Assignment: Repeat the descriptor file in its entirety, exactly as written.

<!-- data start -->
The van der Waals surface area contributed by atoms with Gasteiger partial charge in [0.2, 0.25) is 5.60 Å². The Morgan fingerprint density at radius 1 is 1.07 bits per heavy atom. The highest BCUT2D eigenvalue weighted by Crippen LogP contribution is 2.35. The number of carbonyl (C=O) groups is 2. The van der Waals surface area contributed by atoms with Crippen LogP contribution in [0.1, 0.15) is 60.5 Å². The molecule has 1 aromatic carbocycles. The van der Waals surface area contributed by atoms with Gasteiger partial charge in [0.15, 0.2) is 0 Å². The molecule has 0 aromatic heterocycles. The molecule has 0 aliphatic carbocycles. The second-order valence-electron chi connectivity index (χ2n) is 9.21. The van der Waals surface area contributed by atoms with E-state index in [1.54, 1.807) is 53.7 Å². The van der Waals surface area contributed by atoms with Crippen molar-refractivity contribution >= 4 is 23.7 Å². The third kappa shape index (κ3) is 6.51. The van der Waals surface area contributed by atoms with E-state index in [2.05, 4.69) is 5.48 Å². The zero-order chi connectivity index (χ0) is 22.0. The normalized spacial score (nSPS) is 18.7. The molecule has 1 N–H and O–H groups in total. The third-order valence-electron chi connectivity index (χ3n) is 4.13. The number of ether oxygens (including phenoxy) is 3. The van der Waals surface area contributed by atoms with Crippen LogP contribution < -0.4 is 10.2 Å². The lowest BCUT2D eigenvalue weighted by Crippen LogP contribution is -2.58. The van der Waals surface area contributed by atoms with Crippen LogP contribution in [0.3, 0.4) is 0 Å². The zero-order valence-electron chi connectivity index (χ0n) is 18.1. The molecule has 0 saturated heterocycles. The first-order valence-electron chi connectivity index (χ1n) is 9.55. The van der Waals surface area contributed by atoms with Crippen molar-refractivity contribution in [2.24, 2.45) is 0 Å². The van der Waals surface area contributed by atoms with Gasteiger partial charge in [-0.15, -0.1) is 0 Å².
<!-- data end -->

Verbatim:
The van der Waals surface area contributed by atoms with Gasteiger partial charge in [0.2, 0.25) is 5.60 Å². The Morgan fingerprint density at radius 1 is 1.07 bits per heavy atom. The highest BCUT2D eigenvalue weighted by Crippen LogP contribution is 2.35. The number of carbonyl (C=O) groups is 2. The van der Waals surface area contributed by atoms with Crippen LogP contribution in [0.1, 0.15) is 60.5 Å². The molecule has 1 aromatic carbocycles. The van der Waals surface area contributed by atoms with Gasteiger partial charge in [0.15, 0.2) is 0 Å². The molecule has 0 aromatic heterocycles. The molecule has 0 aliphatic carbocycles. The second-order valence-electron chi connectivity index (χ2n) is 9.21. The van der Waals surface area contributed by atoms with E-state index in [1.54, 1.807) is 53.7 Å². The van der Waals surface area contributed by atoms with Crippen molar-refractivity contribution >= 4 is 23.7 Å². The third kappa shape index (κ3) is 6.51. The van der Waals surface area contributed by atoms with E-state index in [2.05, 4.69) is 5.48 Å². The zero-order chi connectivity index (χ0) is 22.0. The normalized spacial score (nSPS) is 18.7. The molecule has 1 N–H and O–H groups in total. The third-order valence-electron chi connectivity index (χ3n) is 4.13. The number of ether oxygens (including phenoxy) is 3. The van der Waals surface area contributed by atoms with Crippen LogP contribution < -0.4 is 10.2 Å². The lowest BCUT2D eigenvalue weighted by Crippen LogP contribution is -2.58. The van der Waals surface area contributed by atoms with Crippen LogP contribution in [0.3, 0.4) is 0 Å². The zero-order valence-electron chi connectivity index (χ0n) is 18.1. The molecule has 0 saturated heterocycles. The first-order valence-electron chi connectivity index (χ1n) is 9.55. The van der Waals surface area contributed by atoms with Crippen molar-refractivity contribution in [2.24, 2.45) is 0 Å². The van der Waals surface area contributed by atoms with Gasteiger partial charge in [-0.15, -0.1) is 0 Å².